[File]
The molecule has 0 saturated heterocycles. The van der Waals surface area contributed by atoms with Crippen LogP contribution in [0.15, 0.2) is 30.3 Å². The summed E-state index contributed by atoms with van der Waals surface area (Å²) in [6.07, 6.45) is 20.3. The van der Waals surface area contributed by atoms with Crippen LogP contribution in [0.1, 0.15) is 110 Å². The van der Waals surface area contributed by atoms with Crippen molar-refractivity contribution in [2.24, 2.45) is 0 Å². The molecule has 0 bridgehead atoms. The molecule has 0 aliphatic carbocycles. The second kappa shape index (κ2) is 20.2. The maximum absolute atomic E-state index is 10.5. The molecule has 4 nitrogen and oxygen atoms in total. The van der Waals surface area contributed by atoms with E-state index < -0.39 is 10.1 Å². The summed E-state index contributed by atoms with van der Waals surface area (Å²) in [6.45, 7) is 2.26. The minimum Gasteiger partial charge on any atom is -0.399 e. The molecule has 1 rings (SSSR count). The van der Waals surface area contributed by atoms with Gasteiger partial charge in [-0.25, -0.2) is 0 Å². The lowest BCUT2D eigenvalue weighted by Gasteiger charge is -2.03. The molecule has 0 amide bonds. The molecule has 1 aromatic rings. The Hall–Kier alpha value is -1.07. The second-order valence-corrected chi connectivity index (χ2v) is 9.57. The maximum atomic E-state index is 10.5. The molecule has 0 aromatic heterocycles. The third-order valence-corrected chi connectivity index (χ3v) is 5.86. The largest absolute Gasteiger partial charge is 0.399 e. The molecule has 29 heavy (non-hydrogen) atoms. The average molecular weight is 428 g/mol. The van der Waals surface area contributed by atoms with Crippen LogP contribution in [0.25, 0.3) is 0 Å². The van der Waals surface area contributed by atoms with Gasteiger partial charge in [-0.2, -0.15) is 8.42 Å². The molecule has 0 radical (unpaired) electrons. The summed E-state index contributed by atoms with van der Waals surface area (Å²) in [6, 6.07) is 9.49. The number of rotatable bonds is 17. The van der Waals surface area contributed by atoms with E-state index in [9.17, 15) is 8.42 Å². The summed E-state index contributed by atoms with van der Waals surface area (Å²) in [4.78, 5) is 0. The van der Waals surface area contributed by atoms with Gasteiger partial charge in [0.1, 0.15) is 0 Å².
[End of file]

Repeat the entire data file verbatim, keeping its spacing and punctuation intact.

The molecule has 0 saturated heterocycles. The van der Waals surface area contributed by atoms with Crippen LogP contribution in [0.15, 0.2) is 30.3 Å². The summed E-state index contributed by atoms with van der Waals surface area (Å²) in [6.07, 6.45) is 20.3. The van der Waals surface area contributed by atoms with Crippen LogP contribution in [0.1, 0.15) is 110 Å². The van der Waals surface area contributed by atoms with Crippen molar-refractivity contribution in [2.24, 2.45) is 0 Å². The molecule has 0 bridgehead atoms. The molecule has 0 aliphatic carbocycles. The second kappa shape index (κ2) is 20.2. The maximum absolute atomic E-state index is 10.5. The molecule has 4 nitrogen and oxygen atoms in total. The van der Waals surface area contributed by atoms with E-state index < -0.39 is 10.1 Å². The summed E-state index contributed by atoms with van der Waals surface area (Å²) in [6.45, 7) is 2.26. The minimum Gasteiger partial charge on any atom is -0.399 e. The molecule has 1 rings (SSSR count). The van der Waals surface area contributed by atoms with Gasteiger partial charge in [-0.25, -0.2) is 0 Å². The lowest BCUT2D eigenvalue weighted by Gasteiger charge is -2.03. The molecule has 0 amide bonds. The molecule has 1 aromatic rings. The Hall–Kier alpha value is -1.07. The second-order valence-corrected chi connectivity index (χ2v) is 9.57. The maximum atomic E-state index is 10.5. The molecule has 0 aromatic heterocycles. The third-order valence-corrected chi connectivity index (χ3v) is 5.86. The largest absolute Gasteiger partial charge is 0.399 e. The molecule has 29 heavy (non-hydrogen) atoms. The average molecular weight is 428 g/mol. The van der Waals surface area contributed by atoms with Crippen LogP contribution in [0.25, 0.3) is 0 Å². The van der Waals surface area contributed by atoms with Gasteiger partial charge in [-0.2, -0.15) is 8.42 Å². The molecule has 0 radical (unpaired) electrons. The summed E-state index contributed by atoms with van der Waals surface area (Å²) in [6, 6.07) is 9.49. The number of rotatable bonds is 17. The van der Waals surface area contributed by atoms with E-state index in [9.17, 15) is 8.42 Å². The summed E-state index contributed by atoms with van der Waals surface area (Å²) in [4.78, 5) is 0. The van der Waals surface area contributed by atoms with Gasteiger partial charge in [0.1, 0.15) is 0 Å².